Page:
A task group set up by the department of education to investigate sexual abuse in schools reveals that “sexual abuse has been as much a constant feature of South African schools as it has been of society in general. Many of our schools have become violent and unsafe environments, particularly for the girl-child”.
Of all the social ills that South Africa is grappling with, the failure to protect children’s basic human rights betrays Nelson Mandela’s legacy the most. As the revered leader declared, “Our children are our greatest treasure...those who abuse them tear at the fabric of our society and weaken our nation.”
Take Action: Stop The Violence in South African Schools
In an effort to promote safer schools, the Nelson Mandela Children's Fund - through the support of the Nedbank Affinity Programme - works to safeguard children’s safety and well-being. Since its inception in 2005, Nedbank Children’s Affinity has donated more than R82 million to the Fund to support various initiatives that protect and nurture those who were closest to Tata Madiba’s heart.
Initiatives include the Child Safety and Protection programme. The programme supports child safety through interventions and partnerships that are aimed at preventing and eliminating violence, including providing emotional support and facilitating justice for survivors of violence.
The magnitude of child abuse in schools
South African children spend between 195 and 200 days in schools every year. This makes schools their primary environment outside of their homes. As a condition of children’s basic human rights, advocates argue that schools should foster an inclusive learning environment free from violence and other dehumanising experiences.
In its 2020 strategy report, the Nelson Mandela Children’s Fund notes, “Reports from implementing partners suggest that schools are one of the most unsafe places for children. An alarming fact is that, increasingly, younger people are becoming perpetrators of violence.”
A report compiled by Deloitte on behalf of the Fund states that 495,540 cases of crimes were reported between 2012 and 2013, and that 50,688 children were victims of violent crimes. Of these cases, 51% experienced sexual abuse, 25% experienced common assault, and 21% experienced assault with grievous bodily harm.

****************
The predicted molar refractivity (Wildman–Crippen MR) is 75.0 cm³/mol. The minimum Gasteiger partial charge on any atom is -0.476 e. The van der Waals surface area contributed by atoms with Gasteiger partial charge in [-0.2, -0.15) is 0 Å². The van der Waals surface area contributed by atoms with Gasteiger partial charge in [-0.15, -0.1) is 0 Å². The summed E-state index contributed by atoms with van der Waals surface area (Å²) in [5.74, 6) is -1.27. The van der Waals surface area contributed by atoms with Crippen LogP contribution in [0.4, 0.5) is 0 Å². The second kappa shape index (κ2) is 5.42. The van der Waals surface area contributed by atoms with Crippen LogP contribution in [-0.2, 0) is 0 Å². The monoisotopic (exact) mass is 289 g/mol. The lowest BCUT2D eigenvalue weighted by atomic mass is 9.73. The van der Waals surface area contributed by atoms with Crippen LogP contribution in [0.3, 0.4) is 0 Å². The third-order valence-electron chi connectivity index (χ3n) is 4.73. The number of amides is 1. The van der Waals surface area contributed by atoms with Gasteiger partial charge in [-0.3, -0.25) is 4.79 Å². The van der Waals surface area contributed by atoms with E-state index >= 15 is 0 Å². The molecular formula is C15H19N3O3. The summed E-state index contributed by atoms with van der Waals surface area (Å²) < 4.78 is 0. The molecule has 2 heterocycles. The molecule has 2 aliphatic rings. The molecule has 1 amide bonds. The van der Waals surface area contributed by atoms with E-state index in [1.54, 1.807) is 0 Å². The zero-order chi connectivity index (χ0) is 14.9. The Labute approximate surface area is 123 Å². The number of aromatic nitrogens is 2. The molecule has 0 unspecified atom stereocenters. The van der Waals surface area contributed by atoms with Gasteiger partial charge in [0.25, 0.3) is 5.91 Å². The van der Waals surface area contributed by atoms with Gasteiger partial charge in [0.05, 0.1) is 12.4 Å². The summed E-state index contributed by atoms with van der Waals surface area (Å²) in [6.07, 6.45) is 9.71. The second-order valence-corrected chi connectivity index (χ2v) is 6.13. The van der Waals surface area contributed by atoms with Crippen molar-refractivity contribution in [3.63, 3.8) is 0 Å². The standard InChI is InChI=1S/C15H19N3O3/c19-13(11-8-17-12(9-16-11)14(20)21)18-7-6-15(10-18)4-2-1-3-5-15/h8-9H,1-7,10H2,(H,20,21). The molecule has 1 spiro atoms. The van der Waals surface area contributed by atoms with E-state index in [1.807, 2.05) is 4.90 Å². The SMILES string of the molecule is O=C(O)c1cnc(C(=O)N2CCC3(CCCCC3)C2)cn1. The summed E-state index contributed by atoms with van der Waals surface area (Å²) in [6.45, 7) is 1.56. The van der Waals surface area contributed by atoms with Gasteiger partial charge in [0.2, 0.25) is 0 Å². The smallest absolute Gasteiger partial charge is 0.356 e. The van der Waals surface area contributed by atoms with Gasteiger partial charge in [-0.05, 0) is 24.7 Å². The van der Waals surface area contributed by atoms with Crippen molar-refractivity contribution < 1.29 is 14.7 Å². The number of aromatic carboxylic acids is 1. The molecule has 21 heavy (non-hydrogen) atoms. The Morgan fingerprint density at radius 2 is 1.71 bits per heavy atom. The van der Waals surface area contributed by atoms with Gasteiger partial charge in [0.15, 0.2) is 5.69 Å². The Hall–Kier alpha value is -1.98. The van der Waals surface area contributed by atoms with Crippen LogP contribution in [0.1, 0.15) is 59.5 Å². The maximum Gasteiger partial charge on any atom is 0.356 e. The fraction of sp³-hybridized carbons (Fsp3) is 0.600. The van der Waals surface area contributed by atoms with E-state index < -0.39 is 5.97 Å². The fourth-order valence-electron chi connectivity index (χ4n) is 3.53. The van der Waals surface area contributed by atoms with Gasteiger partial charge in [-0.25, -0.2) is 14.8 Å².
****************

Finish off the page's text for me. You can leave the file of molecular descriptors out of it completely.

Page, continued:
“In the case of sexual abuse, 1 out of 9 cases get reported. The severity of sexual abuse is a lot higher than reported,” the report said, “Other forms of physical abuse are most common towards children below the age of 14, in rural areas, among disabled children and in low income communities.”
Victimised by other children
Findings from a baseline survey conducted in three schools in Alexandra township in Gauteng, confirmed the Fund’s existing literature that bullying is one of the predominant forms of abuse in schools and communities.
Young people aged between 13 and 15 years have been identified as the main victims, while the main forms of bullying are physical violence and taking money and lunch boxes from other learners. The findings also showed female learners are most likely to report abuse, while perpetrators of sexual abuse were mostly men and boys.
Creating safe schools
The Child Safety and Protection programme is implemented in schools to create a safe environment. The programme is currently operational in KwaZulu-Natal, Eastern Cape, Gauteng, Western Cape and Limpopo provinces. These provinces are reported to have high incidences of corporal punishment, sexual abuse, and bullying.
Through the Sexual Violence in Schools in South Africa (SeVISSA) project, girls are empowered to deal with sexual violence. The project was launched in Limpopo, Gauteng, Eastern Cape, and Western Cape in 2014.
A nurturing environment is critical in ensuring that all children grow up to be responsible adults, especially when conditions and other life circumstances are less traumatic.
By assessing safety features in schools, the Child Safety and Protection programme ensures that schools have safety policies to deal with violence, bullying, sexual abuse, and corporal punishment.
The programme equips educators with the skills required to deal with violence and to support victims. Interventions that are aimed at learners include building capacity to report on violence and creating agents of change by shunning bullying.
Experience has shown that any initiative aimed at making impactful change has to be a collective. Thus, promoting and creating safer schools has to be a community effort. As the Fund notes in its strategy report, “communities have the power to influence and foster healthy family relationships.”
Working through a coalition of organisations in the Western Cape, the Fund was able to reduce the impact of historic socio-economic injustice and inequality through the Mother & Daughter programme. The project encourages a more open relationship between mothers and daughters as a way of using challenges that they experience daily to build healthy relationships in the community.
Other than making history as South Africa’s first democratic president, Nelson Mandela is remembered for his dedication to promoting and protecting children’s rights.
Nedbank is committed to his vision.
The Global Citizen Festival: Mandela 100 is presented and hosted by The Motsepe Foundation, with major partners House of Mandela, Johnson & Johnson, Cisco, Nedbank, Vodacom, Coca Cola Africa, Big Concerts, BMGF Goalkeepers, Eldridge Industries, and associate partners HP and Microsoft.